There’s a chance Davy Fitzgerald will decide his time in the south-east is up if Wexford exit the hurling Championship this evening.
A loss to Kilkenny, allied to a win for Dublin elsewhere, would deny Wexford a top-three finish and leave a giant question mark hanging over the entire Fitzgerald project after three seasons. It took a delegation of players to drive to Fitzgerald’s Sixmilebridge home last August to convince him to stay on for 2019 and it would surely be a far tougher sell this time.
Larry O’Gorman, Hurler of the Year when Wexford were last crowned All-Ireland champions in 1996, would be gutted if it pans out that way. Fitzgerald has his detractors, some of whom have been frustrated with his tactics and others with his match-day antics, yet O’Gorman sees a kindred spirit in the Clare man.
“Fellas can say what they like, they said I was a showboat, that I was a bit of a jackass,” said O’Gorman. “But I went out to do my stuff when it counted. When you put on the jersey, when you’re representing your county or your club or whatever, the best of you comes out. Davy likes to jump up and down, he likes to cause a racket. That’s him. He’d probably do the same if he was over a tug-of-war team or a ladies rugby team.
“He’s just passionately driven by what he thinks is right, and that’s to win.”
It’s an approach that’s captivated the imagination of the Wexford public since the former Clare and Waterford manager arrived in late 2016.
But it’s not for everyone and Damien Fitzhenry, another player from that successful team of 1996 in Wexford, was slow to praise the Clare man when interviewed last year, insisting that ‘anything less than a Leinster or definitely getting to an All-Ireland semi-final or final is not progress’ on 2017.
In the end, Wexford achieved neither of those things in 2018 but while O’Gorman says the present group of players ‘deserve’ some silverware for all their efforts, he’s adamant the Fitzgerald project has been a success either way.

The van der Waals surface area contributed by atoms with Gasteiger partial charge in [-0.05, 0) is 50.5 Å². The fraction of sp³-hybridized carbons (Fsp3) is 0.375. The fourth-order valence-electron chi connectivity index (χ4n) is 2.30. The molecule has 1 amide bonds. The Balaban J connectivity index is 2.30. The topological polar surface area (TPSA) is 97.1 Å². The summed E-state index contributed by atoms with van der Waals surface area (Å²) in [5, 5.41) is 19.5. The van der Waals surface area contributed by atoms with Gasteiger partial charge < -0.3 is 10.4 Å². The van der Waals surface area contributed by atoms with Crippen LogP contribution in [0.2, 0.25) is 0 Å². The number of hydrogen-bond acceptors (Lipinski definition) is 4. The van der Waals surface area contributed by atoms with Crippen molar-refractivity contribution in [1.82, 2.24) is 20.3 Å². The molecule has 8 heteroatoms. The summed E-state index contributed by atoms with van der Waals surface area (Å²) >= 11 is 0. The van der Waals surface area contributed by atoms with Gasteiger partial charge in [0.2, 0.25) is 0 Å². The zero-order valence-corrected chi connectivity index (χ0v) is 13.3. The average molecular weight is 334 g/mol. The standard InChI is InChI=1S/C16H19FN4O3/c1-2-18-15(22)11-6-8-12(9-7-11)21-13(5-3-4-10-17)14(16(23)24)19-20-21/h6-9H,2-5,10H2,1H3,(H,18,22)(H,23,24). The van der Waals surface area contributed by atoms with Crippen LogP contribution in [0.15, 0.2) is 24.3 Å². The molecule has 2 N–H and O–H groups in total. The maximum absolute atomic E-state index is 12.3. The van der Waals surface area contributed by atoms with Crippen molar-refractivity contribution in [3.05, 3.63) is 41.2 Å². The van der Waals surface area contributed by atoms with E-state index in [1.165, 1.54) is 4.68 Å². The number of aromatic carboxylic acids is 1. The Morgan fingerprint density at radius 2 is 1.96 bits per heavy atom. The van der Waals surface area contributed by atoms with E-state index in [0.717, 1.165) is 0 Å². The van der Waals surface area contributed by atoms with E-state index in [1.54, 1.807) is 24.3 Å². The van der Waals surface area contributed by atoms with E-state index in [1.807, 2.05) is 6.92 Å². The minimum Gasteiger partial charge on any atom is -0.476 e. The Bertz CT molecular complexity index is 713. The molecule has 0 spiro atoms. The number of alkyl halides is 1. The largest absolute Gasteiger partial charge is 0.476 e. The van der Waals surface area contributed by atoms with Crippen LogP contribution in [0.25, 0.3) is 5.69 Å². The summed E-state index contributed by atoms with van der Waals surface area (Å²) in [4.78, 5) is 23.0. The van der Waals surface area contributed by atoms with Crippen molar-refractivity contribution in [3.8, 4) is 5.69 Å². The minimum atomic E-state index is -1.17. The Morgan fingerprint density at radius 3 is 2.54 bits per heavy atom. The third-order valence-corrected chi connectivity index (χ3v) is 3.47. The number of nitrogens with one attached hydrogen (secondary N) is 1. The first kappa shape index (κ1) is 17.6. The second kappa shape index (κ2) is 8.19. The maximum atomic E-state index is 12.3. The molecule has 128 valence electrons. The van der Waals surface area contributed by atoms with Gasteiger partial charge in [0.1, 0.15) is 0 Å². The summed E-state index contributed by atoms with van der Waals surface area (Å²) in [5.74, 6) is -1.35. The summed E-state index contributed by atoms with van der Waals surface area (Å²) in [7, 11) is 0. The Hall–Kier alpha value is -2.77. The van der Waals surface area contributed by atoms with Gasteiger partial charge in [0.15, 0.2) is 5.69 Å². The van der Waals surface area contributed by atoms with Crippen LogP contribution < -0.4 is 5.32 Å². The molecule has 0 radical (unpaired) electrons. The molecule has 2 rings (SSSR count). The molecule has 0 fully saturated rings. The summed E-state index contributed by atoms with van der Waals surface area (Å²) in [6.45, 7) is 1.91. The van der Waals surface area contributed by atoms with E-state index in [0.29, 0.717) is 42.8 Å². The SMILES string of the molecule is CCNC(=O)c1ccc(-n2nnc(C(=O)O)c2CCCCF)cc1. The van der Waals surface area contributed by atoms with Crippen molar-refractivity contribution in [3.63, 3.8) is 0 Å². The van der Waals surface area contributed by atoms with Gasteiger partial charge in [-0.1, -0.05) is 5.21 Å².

“Davy doesn’t mind fellas knocking him, he’s probably used to it after coming from Clare and Waterford,” said O’Gorman. “We have him here in the county as our manager and we want him to do the best he can for us. But after three years if he does go away and if we haven’t won any silverware, he has still risen the county in terms of greater attendance at matches and more kids interested in the game. The likes of Ned Wheeler and the great men of the old (teams), they died with their shirts on their backs and Davy has instilled that into our players of today. It’s up to them now to go out and in terms of Kilkenny, or wherever we go after that, self belief is key to you being better than the opposition.”
For years, O’Gorman reckons Wexford teams lacked that belief when it came to playing Kilkenny. Things have changed under Fitzgerald because after nine meetings in all competitions under his watch, Wexford have won five to Kilkenny’s four and are four points better off overall, 187 to 183.
“I even noticed it when I was playing, we were hoping to beat Kilkenny,” said O’Gorman. “From a Kilkenny point of view, they knew they could beat us. So we had to turn that, slowly but surely we had to get it into our head that we’re as good as them. We can’t bow to them all the time. We can’t give in to them, we can’t throw in the towel. When Liam Griffin came in, he changed that mentality within the players. He changed it around to say, ‘Look, we are as good as these, sometimes we’re better than them but we don’t believe in ourselves’.
“That bit of hard work, the hard graft that Davy has instilled in the players, it’s the same frame of mind we had back then. We didn’t fear Kilkenny.”